‘We are creative people’
Iowa Central music department adapts to COVID-19 conditions
In the age of COVID-19, schools and colleges around the country and around the world have had to adapt. For many, this meant finding ways to deliver instruction electronically, often through video conferencing for virtual classes.
This was easier for some programs than others. For performing arts programs, the challenge was how to continue in-person rehearsals while also taking safeguards against spreading the virus.
At Iowa Central Community College, the vocal and instrumental music departments have had to make major adjustments to everything from rehearsal spaces to rehearsal times to concert venues.
“The first thing that we did was follow the CDC’s guidelines,” said Will Lopes, director of vocal music. “We also have guidelines that were put together by the American Choral Directors Association.”
Iowa Central’s vocal music ensembles all rehearse on Tuesdays and Thursdays. The largest group, the concert choir, rehearses on the stage at Decker Auditorium, where the stage is divided into rows of six-foot-by-six-foot squares for each student.
“This is all mathematically precise to give everybody a six-foot bubble,” Lopes explained.
To avoid traffic jams in the hallways and entrances, each row enters at a different time from a different entrance, and also exits the same. Each student is assigned a specific square for the entirety of the semester. The chairs and music stands are sanitized before and after each rehearsal.
“We all check temperatures as they come in and they have to wear a mask,” Lopes added. “They are not allowed to share music or any pencils.”
It may sound odd that musicians – singers and instrumentalists – would have to wear a mask while performing. And it has been a challenge to overcome, Lopes said. Face shields amplify the sound of a vocalist for themselves, while masks muffle the sound.
Lopes has had to teach his performers to project their voices further to overcome the hindrance of the masks.
“That’s been a major thing for us, you have to project differently, you have to articulate differently,” he said.
Having the choir spread out also adds to the challenge.
“Because of the spacing here, they feel it is very hard to hear each other,” Lopes said.
Lopes said he thinks the biggest challenge for the students has been that they aren’t able to mingle and gather around with each other before and after rehearsal, as they normally would.
“They love to be here and be connected,” he said.
It’s helped that Iowa Central is requiring the use of face coverings inside all buildings on campus, the choir director said, adding that the students’ willingness has been great as well.
“Iowa Central has done an amazing job preparing us for this moment, but this also has a lot to do with the type of students that we get,” Lopes said. “We want to be here. The students want to be here.”
The choir students have gotten used to singing with masks and face shields, Lopes said, to the point where it’s hard to tell there’s anything different at all.
In Iowa Central’s instrumental music department, director Paul Bloomquist is focused on keeping up with the most current information on COVID-19 and how the novel coronavirus spreads.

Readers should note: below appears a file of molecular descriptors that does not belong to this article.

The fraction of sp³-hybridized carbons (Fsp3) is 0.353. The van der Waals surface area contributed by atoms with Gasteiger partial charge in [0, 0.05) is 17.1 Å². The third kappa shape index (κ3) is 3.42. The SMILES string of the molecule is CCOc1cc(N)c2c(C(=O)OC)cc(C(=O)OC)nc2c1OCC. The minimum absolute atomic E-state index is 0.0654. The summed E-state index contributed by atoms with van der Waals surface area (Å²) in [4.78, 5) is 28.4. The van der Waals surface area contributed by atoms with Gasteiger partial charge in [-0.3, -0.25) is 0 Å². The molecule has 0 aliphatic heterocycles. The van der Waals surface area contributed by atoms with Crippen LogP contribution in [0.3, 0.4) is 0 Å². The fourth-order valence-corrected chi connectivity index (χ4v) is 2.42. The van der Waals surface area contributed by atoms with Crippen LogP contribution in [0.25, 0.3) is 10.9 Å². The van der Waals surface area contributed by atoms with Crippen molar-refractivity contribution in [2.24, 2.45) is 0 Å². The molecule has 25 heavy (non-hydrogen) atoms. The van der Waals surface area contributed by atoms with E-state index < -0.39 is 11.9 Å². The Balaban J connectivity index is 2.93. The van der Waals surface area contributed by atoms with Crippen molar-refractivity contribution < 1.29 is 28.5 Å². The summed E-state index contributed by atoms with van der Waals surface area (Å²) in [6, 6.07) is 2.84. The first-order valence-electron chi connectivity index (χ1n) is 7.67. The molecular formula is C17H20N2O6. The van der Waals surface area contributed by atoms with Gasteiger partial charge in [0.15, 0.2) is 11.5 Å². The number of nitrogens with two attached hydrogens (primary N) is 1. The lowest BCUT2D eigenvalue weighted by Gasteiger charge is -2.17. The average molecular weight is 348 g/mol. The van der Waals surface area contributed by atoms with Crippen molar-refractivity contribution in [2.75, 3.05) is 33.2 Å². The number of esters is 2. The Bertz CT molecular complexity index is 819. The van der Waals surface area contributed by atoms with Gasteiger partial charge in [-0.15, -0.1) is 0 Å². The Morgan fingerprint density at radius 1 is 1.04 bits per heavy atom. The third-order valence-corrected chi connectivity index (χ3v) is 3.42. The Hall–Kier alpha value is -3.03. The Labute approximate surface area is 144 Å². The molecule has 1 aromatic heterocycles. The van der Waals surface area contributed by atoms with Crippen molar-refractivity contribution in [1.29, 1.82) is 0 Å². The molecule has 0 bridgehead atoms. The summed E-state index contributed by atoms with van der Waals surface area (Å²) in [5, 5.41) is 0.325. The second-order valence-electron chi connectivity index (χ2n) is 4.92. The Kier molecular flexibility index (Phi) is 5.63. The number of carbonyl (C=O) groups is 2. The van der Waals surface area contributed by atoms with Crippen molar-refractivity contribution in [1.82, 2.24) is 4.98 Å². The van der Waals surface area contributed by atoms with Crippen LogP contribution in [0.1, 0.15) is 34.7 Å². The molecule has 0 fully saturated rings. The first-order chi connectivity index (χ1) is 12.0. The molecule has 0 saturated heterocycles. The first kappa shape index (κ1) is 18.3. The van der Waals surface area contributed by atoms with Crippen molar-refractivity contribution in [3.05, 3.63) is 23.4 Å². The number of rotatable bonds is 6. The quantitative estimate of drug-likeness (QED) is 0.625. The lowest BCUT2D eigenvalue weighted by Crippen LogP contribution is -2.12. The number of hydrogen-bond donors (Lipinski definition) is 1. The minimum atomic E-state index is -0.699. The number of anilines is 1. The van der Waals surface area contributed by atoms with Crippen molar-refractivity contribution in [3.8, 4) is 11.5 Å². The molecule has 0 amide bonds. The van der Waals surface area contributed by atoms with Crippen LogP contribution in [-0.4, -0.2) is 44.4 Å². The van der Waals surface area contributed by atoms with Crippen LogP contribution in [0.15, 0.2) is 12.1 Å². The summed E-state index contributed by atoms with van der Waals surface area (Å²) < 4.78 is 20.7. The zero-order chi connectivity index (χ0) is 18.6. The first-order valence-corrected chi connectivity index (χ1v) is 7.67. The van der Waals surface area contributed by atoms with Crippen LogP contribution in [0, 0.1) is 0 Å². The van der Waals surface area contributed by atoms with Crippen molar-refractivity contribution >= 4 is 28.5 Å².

“As the studies come out, we’re trying whatever we think will keep kids the safest,” he said. “Currently, we’ve got bell barriers on instruments to minimize the amount of aerosol that is coming out of them.”
With the help of the theatre department, they’re also making custom-designed masks for the band members to use while playing.
“I used it personally on a gig playing the tuba last week and I kept it on for two hours and it was like a self-closing garage door,” Bloomquist said. “It hangs down over your mouth. You have to lift it up and put your mouthpiece in and then when you pull your horn away, it goes down.”
Like with the choir ensembles, the concert band and jazz band rehearse and will perform while spaced out across the six-foot squares.
For the band instruments that are known to collect condensation or spit inside, Bloomquist has supplied them with puppy potty pads to drain onto and throw away to avoid contamination.
Bloomquist applauds the students’ discipline with wearing masks, self-monitoring their health and social distancing on and off campus.
“I think they want to be there, that’s the bottom line,” he said. “It’s not just the music students and the band students, it’s all the students are doing their part because they don’t want to go back on line. For the performing arts, if we go back online, we miss so much of the chemistry of the music, putting it together, the process of practicing. The performance is what the public sees, but it’s the process along the way that’s really the learning experience.”
The entire music department will perform a free concert on Thursday, Sept. 17, at the Karl King Band Shell in Oleson Park. The concert will start at 6:30 p.m. and there will be plenty of room for social distancing in the audience. For those who are more comfortable listening from their car or from home, the concert will be broadcast on the college radio station, 88.1 FM.
The concert, titled “Broadway and Beyond,” will feature selections from many popular musicals, as well as from movies and television.
“I am very excited about this concert because I think that in a time like this, a lot of people just feel stuck,” Lopes said. “And we want to use this moment to bring that encouragement that this is possible, it’s just a different way to do music. We are creative people.”